Appendicitis: Pathology review

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Appendicitis: Pathology review



Appendicitis: Pathology review

USMLE® Step 1 questions

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USMLE® Step 1 style questions USMLE

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A 32-year-old man is brought to the emergency department due to severe abdominal pain, fever, nausea, and vomiting. The patient states that the pain started near the umbilicus yesterday evening, but has since moved towards the lower right side. He also reports that the pain increased in severity overnight, rating it up to a 10 on a 10-point scale. However, he now feels that the pain has diminished slightly. He describes the pain as sharp and states that it was especially bad en route to the hospital when the ambulance drove over bumps in the road. The patient has no past medical history and consumes a vegan diet. His temperature is 39.3°C (102.7°F), pulse is 124/min, respirations are 24/min, and blood pressure is 86/60 mmHg. Abdominal examination shows tenderness over the right lower quadrant. The patient is noted to tighten his abdominal muscles to lessen the pain. Which of the following physical examination signs is most likely to be present in this patient?  


While in the Emergency Department, Bella, a 22-year-old woman, presents with abdominal pain that started 6 hours ago. The pain was initially located around the umbilical area but it has migrated to the right lower quadrant in the past few hours. The pain is sharp, like being stabbed with a knife and it gets worse with movement. A physical examination showed tenderness of the right lower quadrant with moderate guarding and a low-grade fever of 100.4°F.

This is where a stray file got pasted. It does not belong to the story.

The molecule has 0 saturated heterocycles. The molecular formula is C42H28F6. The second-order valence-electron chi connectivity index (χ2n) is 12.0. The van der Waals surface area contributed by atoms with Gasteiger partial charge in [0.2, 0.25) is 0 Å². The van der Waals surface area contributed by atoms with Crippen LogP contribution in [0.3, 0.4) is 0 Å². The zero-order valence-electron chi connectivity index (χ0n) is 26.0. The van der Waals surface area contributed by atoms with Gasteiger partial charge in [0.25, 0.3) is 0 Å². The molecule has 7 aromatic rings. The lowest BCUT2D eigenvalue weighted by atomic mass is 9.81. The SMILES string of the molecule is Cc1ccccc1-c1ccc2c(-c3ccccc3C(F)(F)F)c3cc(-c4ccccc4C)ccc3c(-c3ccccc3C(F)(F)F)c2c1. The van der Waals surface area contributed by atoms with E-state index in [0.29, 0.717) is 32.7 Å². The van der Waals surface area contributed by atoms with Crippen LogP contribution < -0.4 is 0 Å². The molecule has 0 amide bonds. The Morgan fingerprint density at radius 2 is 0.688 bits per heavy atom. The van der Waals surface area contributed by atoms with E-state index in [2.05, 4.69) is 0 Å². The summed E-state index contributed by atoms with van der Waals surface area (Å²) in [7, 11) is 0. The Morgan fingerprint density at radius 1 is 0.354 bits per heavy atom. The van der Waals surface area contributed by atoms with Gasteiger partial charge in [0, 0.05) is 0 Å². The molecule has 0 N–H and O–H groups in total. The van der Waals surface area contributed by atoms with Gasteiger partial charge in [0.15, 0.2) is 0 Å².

Shortly after, Edward, who’s 11, presents with generalized abdominal pain with vomiting and diarrhea. On examination, he appears ill and has a temperature of 104°F. His abdomen is tense with generalized tenderness and guarding. No bowel sounds are present.

Blood tests were ordered in both cases, detecting an increased white blood cell count of 12,000 cells per microliter with 85 percent neutrophils. Now, both people have appendicitis.

Now the appendix is the little close-ended hollow tube that’s attached to the cecum of the large intestine, and sometimes it’s called the vermiform appendix, where vermiform means “worm-shaped.” Normally, the appendix can be found in a retrocecal location, as well as pre-ileal, post-ileal, pelvic and subcecal. Its function is actually unknown, though some theories suggest it might be a “safe-house” for the gut flora and that it plays a part in the lymphatic and immune system. Okay, so appendicitis usually occurs because something gets stuck and obstructs the appendix. That something could be a fecalith, which is a hardened lump of fecal matter, a piece of undigested material like gum or seeds, or even a clump of intestinal parasites like pinworms.


  1. "Robbins Basic Pathology" Elsevier (2017)
  2. "Harrison's Principles of Internal Medicine, Twentieth Edition (Vol.1 & Vol.2)" McGraw-Hill Education / Medical (2018)
  3. "APPENDICITIS" Emergency Medicine Clinics of North America (1996)
  4. "Suspected Appendicitis" New England Journal of Medicine (2003)

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